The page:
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6 Things You Can Do All Year Long to Save Money on Your Tax Bill

Written by Eva Rosenberg on January 26, 2011 in Tax  |   3 comments

6 Things You Can Do All Year Long to Save Money on Your Tax Bill How tedious it must be to spend all your time thinking about taxes. Don’t you wish that you could just push it to the back of your mind and deal…

6 Things You Can Do All Year Long to Save Money on Your Tax Bill

How tedious it must be to spend all your time thinking about taxes. Don’t you wish that you could just push it to the back of your mind and deal with it at the end of the year?

Actually, that’s exactly what most taxpayers do. Which is why they end up overpaying their share of the tax burden. What fools these taxpayers be—to paraphrase Puck from A Midsummer Night’s Dream.

Do you want to be smarter? Without being obsessive? Just develop some good tax habits.

Here are six things you can do all year long to save money on your tax bill:

1. Save all the paperwork. Even if you have the tiniest inkling that it will generate a tax deduction or that you can get it reimbursed by insurance or work, save it. You can always sort it out later.

2. Set up a filing system for all those things. You can make it simple, like dumping everything into the “tax drawer” or “tax box.”

Or you can be a little more organized and use a filing system. The simplest filing system is an expandable file with lots of pockets. It can cost anywhere from $4 to $40, depending on its complexity. I like to snap these up whenever I see them in the dollar bin.

If you want to get even more organized, you can use a full-blown bookkeeping system like the Tax MiniMiser. Or be more formal and set up a couple of nice, neat Pendaflex® folders in a filing cabinet—if you have complex needs.

3. Do a little bookkeeping each month.Whether it’s strictly personal, for employee business expenses, or for your small business, doing it monthly gives you a better picture of your finances year-round. It can even be fun. There are lots of free tools at your disposal—and some even have mobile functions. Here are two:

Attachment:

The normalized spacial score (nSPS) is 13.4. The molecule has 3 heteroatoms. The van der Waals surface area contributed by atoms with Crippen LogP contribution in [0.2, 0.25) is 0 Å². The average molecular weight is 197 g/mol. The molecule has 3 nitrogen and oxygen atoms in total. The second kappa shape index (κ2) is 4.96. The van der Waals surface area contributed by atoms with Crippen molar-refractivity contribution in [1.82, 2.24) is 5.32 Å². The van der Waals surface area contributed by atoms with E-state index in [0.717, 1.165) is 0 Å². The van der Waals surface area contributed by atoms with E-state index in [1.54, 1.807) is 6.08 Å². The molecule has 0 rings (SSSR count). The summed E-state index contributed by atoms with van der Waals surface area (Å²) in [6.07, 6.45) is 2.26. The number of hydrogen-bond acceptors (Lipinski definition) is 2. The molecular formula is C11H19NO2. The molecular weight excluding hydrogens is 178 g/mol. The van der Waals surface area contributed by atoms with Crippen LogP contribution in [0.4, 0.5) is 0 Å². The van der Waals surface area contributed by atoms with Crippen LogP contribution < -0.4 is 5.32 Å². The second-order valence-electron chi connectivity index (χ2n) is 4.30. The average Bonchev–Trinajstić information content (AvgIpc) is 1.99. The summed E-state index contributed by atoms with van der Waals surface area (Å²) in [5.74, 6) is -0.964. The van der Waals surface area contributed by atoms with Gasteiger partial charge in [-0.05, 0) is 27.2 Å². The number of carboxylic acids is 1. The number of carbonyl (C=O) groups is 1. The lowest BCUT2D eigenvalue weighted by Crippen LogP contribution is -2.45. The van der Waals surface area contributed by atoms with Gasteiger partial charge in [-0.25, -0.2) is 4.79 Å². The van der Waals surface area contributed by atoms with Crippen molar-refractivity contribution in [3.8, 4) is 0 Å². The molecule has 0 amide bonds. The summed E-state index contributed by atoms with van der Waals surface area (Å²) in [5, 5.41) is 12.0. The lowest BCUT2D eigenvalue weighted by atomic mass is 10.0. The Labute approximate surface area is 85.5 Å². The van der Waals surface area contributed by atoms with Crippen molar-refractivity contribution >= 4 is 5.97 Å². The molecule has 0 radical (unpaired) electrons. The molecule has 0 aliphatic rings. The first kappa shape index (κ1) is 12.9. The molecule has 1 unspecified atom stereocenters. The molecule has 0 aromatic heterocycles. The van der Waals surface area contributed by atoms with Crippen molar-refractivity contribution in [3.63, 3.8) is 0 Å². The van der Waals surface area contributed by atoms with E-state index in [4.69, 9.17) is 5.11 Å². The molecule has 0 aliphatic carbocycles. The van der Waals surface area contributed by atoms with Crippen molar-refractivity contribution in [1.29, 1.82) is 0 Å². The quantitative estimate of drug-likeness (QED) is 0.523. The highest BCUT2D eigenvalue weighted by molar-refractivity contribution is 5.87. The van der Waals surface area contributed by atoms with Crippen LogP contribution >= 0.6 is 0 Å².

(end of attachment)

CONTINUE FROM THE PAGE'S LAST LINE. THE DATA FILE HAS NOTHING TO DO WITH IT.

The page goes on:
• Mint.com: This nifty tool from Intuit, the Quicken folks, allows you to upload your bank statements and stock trades and helps you budget. It also has great graphs.
  • Outright.com: This is great for small businesses and pulls in your bank and credit card activity automatically. It integrates with all kinds of other apps.

4. Do a little painless reading throughout the year. Tax laws are changing rapidly this decade. Taxes have become political football. The best place to keep up with tax breaks and financial information is, naturally, the Equifax Personal Finance Blog, right here. We will keep you updated and summarize the important tax and financial issues so you don’t have to search the web for the tax issues that affect you.

5. Do yourself one very big favor. Twice a year, aside from your tax appointment, meet with your tax professional to review your “tax portfolio”—your personal menu of tax benefits and tax attributes. It’s well worth the investment to have one appointment early in the year to get a basic plan established, and another appointment in the fall to rebalance your tax portfolio.

6. At least once a quarter, schedule some Money Time with your family. It can be a fun family discussion, using your software’s charts and graphs to make it visual and more playful. If you don’t have a family, partner up with your best friend and schedule Money Time to keep each other on track.

Eva Rosenberg, EA is the publisher of TaxMama.com, where your tax questions are answered. Eva is the author of several books and ebooks, including Small Business Taxes Made Easy. Eva teaches a tax pro course at IRSExams.com.

Read More:
Tax Schemes and Tax Turkeys: Stay Away from Too-Good-to-Be-True Tax Advice
Winner! Winner! Winner!: Tax Implications of Winning Lotteries and Game Show Prizes
New Tax Laws for 2011
Open-Enrollment and FSAs: A Bonanza of Tax Advantages

The information contained in this blog post is designed to generally educate and inform visitors to the Equifax Finance Blog. The blog posts do not give, and should not be assumed to provide, personalized tax, investment, real estate, legal, retirement, credit, personal financial, or other professional advice. Before making any financial decision, you should always consult with the appropriate professionals who can explain your options, rights, and legal responsibilities, and advise you on any tax, legal, credit, or business implications that may result from those decisions. The views and opinions expressed by the authors of blog posts are their own views and may not be the views or opinions of Equifax, Inc. and/or its affiliates.


  1. Editor, Equifax Personal Finance Blog says:

    Comment from Judy at ActiveRain:

    Hi Ilyce – Thanks for these tips – very helpful! I've noted them down so I can start to follow them this year.


  2. Editor, Equifax Personal Finance Blog says:

    Comment from Mary at ActiveRain:

    Ilyce–I will pass this site to my husband as he is our tax man. I plan to subscribe to your blog so I can return for more good tips. Thanks for visiting my site today.


  3. Editor, Equifax Personal Finance Blog says:

    Comment from Vince at ActiveRain:

    This is great information, thanks for the posting!


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